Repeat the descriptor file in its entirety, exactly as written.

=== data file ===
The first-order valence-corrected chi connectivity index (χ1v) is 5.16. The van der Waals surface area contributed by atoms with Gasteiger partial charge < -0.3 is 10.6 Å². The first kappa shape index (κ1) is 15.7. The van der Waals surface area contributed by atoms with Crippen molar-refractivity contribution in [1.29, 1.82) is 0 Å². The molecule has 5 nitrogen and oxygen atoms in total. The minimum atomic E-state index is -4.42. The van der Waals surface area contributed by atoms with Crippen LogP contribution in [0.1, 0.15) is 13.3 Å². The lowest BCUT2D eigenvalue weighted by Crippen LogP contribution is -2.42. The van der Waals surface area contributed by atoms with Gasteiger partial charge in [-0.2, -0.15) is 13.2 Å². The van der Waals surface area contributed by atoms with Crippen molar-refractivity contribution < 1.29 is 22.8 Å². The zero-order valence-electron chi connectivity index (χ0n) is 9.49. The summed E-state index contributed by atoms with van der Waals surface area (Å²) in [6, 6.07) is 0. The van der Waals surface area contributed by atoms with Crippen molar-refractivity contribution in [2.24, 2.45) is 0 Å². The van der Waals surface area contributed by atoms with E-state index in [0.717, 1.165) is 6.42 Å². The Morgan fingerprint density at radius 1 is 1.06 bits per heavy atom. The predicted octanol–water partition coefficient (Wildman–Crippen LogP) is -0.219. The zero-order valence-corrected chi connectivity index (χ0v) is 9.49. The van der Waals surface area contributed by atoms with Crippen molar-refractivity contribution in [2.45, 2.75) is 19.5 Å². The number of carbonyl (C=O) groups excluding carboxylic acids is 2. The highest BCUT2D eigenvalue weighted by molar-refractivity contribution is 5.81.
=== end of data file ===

The first-order valence-corrected chi connectivity index (χ1v) is 5.16. The van der Waals surface area contributed by atoms with Gasteiger partial charge < -0.3 is 10.6 Å². The first kappa shape index (κ1) is 15.7. The van der Waals surface area contributed by atoms with Crippen molar-refractivity contribution in [1.29, 1.82) is 0 Å². The molecule has 5 nitrogen and oxygen atoms in total. The minimum atomic E-state index is -4.42. The van der Waals surface area contributed by atoms with Crippen LogP contribution in [0.1, 0.15) is 13.3 Å². The lowest BCUT2D eigenvalue weighted by Crippen LogP contribution is -2.42. The van der Waals surface area contributed by atoms with Gasteiger partial charge in [-0.2, -0.15) is 13.2 Å². The van der Waals surface area contributed by atoms with Crippen molar-refractivity contribution < 1.29 is 22.8 Å². The zero-order valence-electron chi connectivity index (χ0n) is 9.49. The summed E-state index contributed by atoms with van der Waals surface area (Å²) in [6, 6.07) is 0. The van der Waals surface area contributed by atoms with Crippen molar-refractivity contribution in [2.24, 2.45) is 0 Å². The van der Waals surface area contributed by atoms with E-state index in [0.717, 1.165) is 6.42 Å². The Morgan fingerprint density at radius 1 is 1.06 bits per heavy atom. The predicted octanol–water partition coefficient (Wildman–Crippen LogP) is -0.219. The zero-order valence-corrected chi connectivity index (χ0v) is 9.49. The van der Waals surface area contributed by atoms with Crippen molar-refractivity contribution in [2.45, 2.75) is 19.5 Å². The number of carbonyl (C=O) groups excluding carboxylic acids is 2. The highest BCUT2D eigenvalue weighted by molar-refractivity contribution is 5.81.